Globe debate: Spinning as fast as they can in the scrum room

The political communications people behind all three main federal party leaders ensured they put their best foot forward for their bosses following last night's debate in Calgary on the economy.

Political communications staff work hard to correct reporter 'misconceptions' about debate

THE NATIONAL: Fact-checking the figures in the Globe debate

7 years ago
Duration 4:54
Susan Ormiston and Adrienne Arsenault fact-check statements made by party leaders at the Globe and Mail leaders debate

Spare a moment of sympathy for Conservative campaign spokesman Kory Teneycke.

He was really happy with his boss's performance in last night's federal leaders' debate on the economy. So on Thursday evening, he was ready with his answer about Conservative Leader Stephen Harper's role in the debate hosted by the Globe and Mail.

"I think he did extremely well tonight," said Teneycke. "He articulated a positive plan for the next four years to keep taxes low, to keep our budget in balance and to protect the Canadian economy."

But the problem is the buzz among reporters and on Twitter isn't about Harper's overall performance. It's about three words he used in the 90-minute debate: "old stock Canadians."

Teneycke seemed caught off guard when asked about it.

"Sorry, that one sailed by me in terms of hearing it in the debate," he said. "Was this in the immigration section?"

Yes it was.

Harper said he would bring in more refugees, but "we do not offer them a better health-care plan than the ordinary Canadian can receive. I think that's something that new and old stock Canadians can agree with."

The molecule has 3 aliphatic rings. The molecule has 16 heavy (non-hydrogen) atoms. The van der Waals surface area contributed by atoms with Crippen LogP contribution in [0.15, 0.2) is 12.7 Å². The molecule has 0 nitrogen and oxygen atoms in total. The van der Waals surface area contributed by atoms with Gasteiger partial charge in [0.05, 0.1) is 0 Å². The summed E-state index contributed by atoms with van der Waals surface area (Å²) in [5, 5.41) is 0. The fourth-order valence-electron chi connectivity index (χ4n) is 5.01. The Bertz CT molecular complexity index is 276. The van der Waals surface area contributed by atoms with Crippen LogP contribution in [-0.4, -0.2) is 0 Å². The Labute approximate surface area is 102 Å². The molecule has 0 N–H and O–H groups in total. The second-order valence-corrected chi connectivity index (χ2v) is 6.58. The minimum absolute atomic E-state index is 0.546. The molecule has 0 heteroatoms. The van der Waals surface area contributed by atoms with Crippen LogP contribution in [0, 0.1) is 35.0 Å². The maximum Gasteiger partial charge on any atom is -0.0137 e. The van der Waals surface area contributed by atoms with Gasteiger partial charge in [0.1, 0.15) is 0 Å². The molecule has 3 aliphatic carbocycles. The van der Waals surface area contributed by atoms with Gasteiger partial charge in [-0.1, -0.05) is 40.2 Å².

So, kind of an unfortunate phrase. Could he have phrased it better?

Teneycke paused.

"I understand what he meant," he said finally. "I  don't think there's any insult or malice in that phrase."

'Yelling'? Or just 'passionate'?

In the world of political communications, maybe not a soaring triumph.

But then, post-debate spin can be a bit hit and miss.

Nonetheless, the three major parties were giving it their best shot in Calgary.

The drill is: hover at the edges of the post-debate reporter scrums with the leaders, and listen to their version of how they think they did.

Then offer reporters your version.

Liberal Leader Justin Trudeau was passionate, NDP Leader Tom Mulcair got off some zingers, and Conservative Leader Stephen Harper articulated his economic plan very well, in the words of their communications staff. (Ryan Remiorz/Canadian Press)

"It's kind of like going to a play and the actors come out and say, 'I really think I did a good job,'" said one political insider watching the scene from the sidelines.

Another veteran practitioner is the NDP's deputy political adviser, Karl Belanger.

"Obviously you want to highlight your leader's performance, but you also want to suss out from the reporters what they thought happened and correct any 'misconceptions' that they had about what happened," he said.

So, how did NDP Leader Tom Mulcair do?

"I think he delivered a couple of good lines … zingers. He was funny, he was interesting, he was engaged and I think Canadians will respond well to that."

And surprise surprise, Belanger thinks the other guys sucked. Harper was "defensive," and Liberal Leader Justin Trudeau "yelled too much."

No, that wasn't yelling say the Liberals. Leader Justin Trudeau is just "passionate," according to Kate Purchase, Liberal campaign director of communications.

Trudeau had to prove he can sell his campaign platform to run deficits to pay for major infrastructure projects. Purchase thinks he nailed it.

"We absolutely believe that this was a crucial debate and he went out there and said, 'This is my plan for the economy and I believe in Canadians,'" she said.

So, debate No. 2 is over. There are three more left to go, giving the parties a bit of breathing room to come up with a new creative way to clear up all those "misconceptions" about how each leader is really doing.


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